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Mnangagwa's govt accused of injustices

by Staff reporter
22 Feb 2024 at 04:58hrs | Views
THE Zimbabwe Lawyers for Human Rights (ZLHR) yesterday said it was regrettable that Zimbabwe commemorated World Day of Social Justice amid ongoing injustices against alleged illegal settlers across the country.

The international day seeks to promote social justice as well as efforts to tackle issues such as poverty, exclusion, gender inequality, unemployment, human rights and social protection.

It is celebrated annually on February 20.

This year the day was commemorated under the theme: Global coalition for social justice: Bridging Gaps, Building Alliances.

In a statement, ZLHR said it was disturbing that the opposite was happening in Zimbabwe after the government launched an operation against purported illegal settlers.

"The day is being marked at a distressing moment when authorities are on a sustained onslaught against civil liberties, which has the detrimental effects of creating a web of disadvantaged and perpetuating cycles of human rights excesses, inequality, poverty, internal displacements, starvation and large-scale suffering of people," ZLHR said in its statement.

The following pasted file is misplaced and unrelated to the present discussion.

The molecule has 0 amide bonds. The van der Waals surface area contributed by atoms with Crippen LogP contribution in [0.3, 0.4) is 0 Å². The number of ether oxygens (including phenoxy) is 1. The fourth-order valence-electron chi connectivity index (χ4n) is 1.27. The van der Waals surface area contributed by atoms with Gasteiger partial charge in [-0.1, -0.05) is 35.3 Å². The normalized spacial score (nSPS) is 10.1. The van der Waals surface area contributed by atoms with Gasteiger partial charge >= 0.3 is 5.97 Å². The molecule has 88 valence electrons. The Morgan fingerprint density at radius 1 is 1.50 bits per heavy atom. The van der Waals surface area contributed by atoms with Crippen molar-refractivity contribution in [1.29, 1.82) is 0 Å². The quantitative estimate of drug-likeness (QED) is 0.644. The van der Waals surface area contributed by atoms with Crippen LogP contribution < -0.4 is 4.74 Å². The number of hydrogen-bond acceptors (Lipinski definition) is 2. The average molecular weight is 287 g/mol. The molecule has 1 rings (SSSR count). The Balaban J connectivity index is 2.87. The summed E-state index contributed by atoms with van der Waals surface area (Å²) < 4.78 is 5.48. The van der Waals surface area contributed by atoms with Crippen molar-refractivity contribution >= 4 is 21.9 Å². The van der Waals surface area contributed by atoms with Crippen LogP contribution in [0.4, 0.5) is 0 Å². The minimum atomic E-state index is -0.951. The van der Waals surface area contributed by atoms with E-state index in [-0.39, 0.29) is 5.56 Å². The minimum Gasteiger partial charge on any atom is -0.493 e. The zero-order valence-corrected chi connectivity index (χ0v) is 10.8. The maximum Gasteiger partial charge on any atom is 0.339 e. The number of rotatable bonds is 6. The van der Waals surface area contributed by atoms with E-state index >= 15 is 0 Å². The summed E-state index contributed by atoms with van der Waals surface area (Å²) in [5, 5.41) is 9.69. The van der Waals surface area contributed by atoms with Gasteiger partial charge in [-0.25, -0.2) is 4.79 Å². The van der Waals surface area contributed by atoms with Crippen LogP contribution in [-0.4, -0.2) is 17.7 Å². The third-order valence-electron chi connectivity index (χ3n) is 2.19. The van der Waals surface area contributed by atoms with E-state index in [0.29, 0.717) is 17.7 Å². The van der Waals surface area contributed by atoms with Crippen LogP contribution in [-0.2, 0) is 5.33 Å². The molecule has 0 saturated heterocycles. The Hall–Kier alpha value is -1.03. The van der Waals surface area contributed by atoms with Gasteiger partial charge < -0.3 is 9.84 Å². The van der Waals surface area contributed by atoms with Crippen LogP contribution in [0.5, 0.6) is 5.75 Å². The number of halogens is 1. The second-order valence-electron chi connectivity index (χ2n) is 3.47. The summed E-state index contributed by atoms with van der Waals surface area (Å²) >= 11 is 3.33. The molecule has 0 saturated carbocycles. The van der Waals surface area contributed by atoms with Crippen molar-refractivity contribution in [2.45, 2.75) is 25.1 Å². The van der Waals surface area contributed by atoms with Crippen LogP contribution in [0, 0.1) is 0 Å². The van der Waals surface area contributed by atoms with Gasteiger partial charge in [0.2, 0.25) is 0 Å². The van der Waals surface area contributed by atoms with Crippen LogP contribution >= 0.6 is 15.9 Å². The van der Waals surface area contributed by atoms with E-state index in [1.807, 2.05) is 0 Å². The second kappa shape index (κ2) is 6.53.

ZLHR said the exercise that had seen thousands being evicted from communal lands was no different from the 2005 internationally condemned Operation Murambatsvina.

At least 700 000 people were left homeless in 2005 after their houses and sources of livelihoods were destroyed by police during the operation.

A special United Nations envoy, Anna Tibaijuka sent to probe the home demolitions issued a damning report saying the campaign violated the rights of poor people and breached international law.

"Despite adopting a progressive Constitution in 2013, which guarantees freedom from arbitrary eviction and despite being condemned heavily by the United Nations in 2005 for rolling out operation Murambatsvina, which turned out to be a disastrous venture (and) left 700 000 people without homes or jobs, It is incomprehensible that the government has once again chosen to embark on an infamous countrywide operation to forcibly, evict, displace and destroy people's homesteads without offering them any alternative accommodation or shelter.

"It certainly appears that no lessons were learnt from such a massive gross violation of human rights," said the rights defender.

"Government should realise that forced evictions and displacement of people are a gross violation of human rights, in particular the right to shelter guaranteed in section 28 of the Constitution and freedom from arbitrary eviction enshrined in section 74 of the Constitution.

"Moreover, forced evictions and homelessness intensify social conflict and inequality and invariably affect less privileged people and vulnerable members and sectors of society," ZLHR added.

Government has since suspended the operation following an outcry across the country, even from the ruling Zanu-PF party.

Source - newsday